Submitted: November 21, 2014.
Appealed from No. A12-1188. Workers' Compensation Appeal Board.
George D. Walker, Jr., Philadelphia, for petitioner.
David F. Stern, Philadelphia, for respondent.
BEFORE: HONORABLE BERNARD L. McGINLEY, Judge, HONORABLE ROBERT SIMPSON, Judge, HONORABLE ANNE E. COVEY, Judge. OPINION BY JUDGE SIMPSON.
ROBERT SIMPSON, Judge
In this appeal, Attorney Larry Pitt (Former Counsel) petitions for review of an order of the Workers' Compensation Appeal Board (Board) that affirmed an order of a Workers' Compensation Judge (WCJ) approving a compromise and release agreement (C& R Agreement) and ordering payment of the attorney fee in the C& R Agreement to Attorney David F. Stern (Current Counsel). Former Counsel contends
the WCJ and the Board erred in awarding Current Counsel the entire fee in the C& R Agreement where Former Counsel represented Claimant for a majority of the time, performed mostly all of the work regarding his claim, and was negotiating a settlement at the time of his discharge. Thus, Former Counsel asserts the WCJ should have equitably apportioned the C& R attorney fee and awarded Current Counsel an attorney fee based on quantum meruit. For the reasons that follow, we affirm.
In July 2010, WCJ Kathleen M. DiLorenzo (First WCJ) circulated a decision granting Claimant's claim petition and review petition seeking to amend a description of injury in a temporary notice of compensation payable. Based on Claimant's average weekly wage of $858.13, First WCJ awarded Claimant indemnity benefits at the rate of $572.08 per week for the February 2009 work injuries to his right knee and lower back. Following an initial three-week period of suspension, Claimant's entitlement to benefits began March 6, 2009 and continued onward until any alteration in accordance with the terms of the Workers' Compensation Act (Act).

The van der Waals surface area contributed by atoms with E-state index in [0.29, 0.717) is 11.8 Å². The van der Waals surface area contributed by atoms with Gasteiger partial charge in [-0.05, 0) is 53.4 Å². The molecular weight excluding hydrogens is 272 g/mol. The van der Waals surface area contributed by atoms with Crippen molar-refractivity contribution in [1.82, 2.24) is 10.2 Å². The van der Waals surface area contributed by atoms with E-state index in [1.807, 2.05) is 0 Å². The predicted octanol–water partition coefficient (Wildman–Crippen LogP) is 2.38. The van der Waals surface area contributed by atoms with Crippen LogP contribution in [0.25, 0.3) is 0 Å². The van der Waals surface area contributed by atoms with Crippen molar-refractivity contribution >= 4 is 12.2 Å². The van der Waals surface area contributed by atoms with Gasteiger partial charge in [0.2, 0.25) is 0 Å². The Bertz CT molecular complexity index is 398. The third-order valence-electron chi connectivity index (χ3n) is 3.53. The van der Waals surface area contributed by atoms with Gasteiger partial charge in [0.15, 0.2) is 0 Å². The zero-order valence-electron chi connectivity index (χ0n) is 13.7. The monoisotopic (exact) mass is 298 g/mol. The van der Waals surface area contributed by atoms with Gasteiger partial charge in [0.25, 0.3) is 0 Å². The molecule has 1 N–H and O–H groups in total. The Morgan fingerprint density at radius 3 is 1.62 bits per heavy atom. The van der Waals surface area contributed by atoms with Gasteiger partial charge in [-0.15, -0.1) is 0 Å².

First WCJ's decision also approved Former Counsel's contingency fee agreement. Furthermore, the decision directed Goodman Distribution, Inc. (Employer) to pay the approved 20% contingency fee directly to Former Counsel. Pursuant to the fee agreement, Former Counsel would receive 20% of all compensation payable to Claimant as long as he received compensation.
In February 2012, Employer filed a petition for approval of a C& R Agreement. Prior to the C& R hearing before WCJ Joseph E. Hagan (Second WCJ), Claimant discharged Former Counsel and entered into a contingency fee agreement with Current Counsel. Following the hearing, Second WCJ issued an April 2012 interlocutory order approving the C& R Agreement, but declining to address Former Counsel's challenge concerning the C& R attorney fee.
In August 2012, Second WCJ issued a decision and order upholding as valid Claimant's fee agreement with Current Counsel. Second WCJ noted Former Counsel received 20% of Claimant's benefits from the date of injury through the C& R hearing. He determined Former Counsel's fee agreement did not provide for ...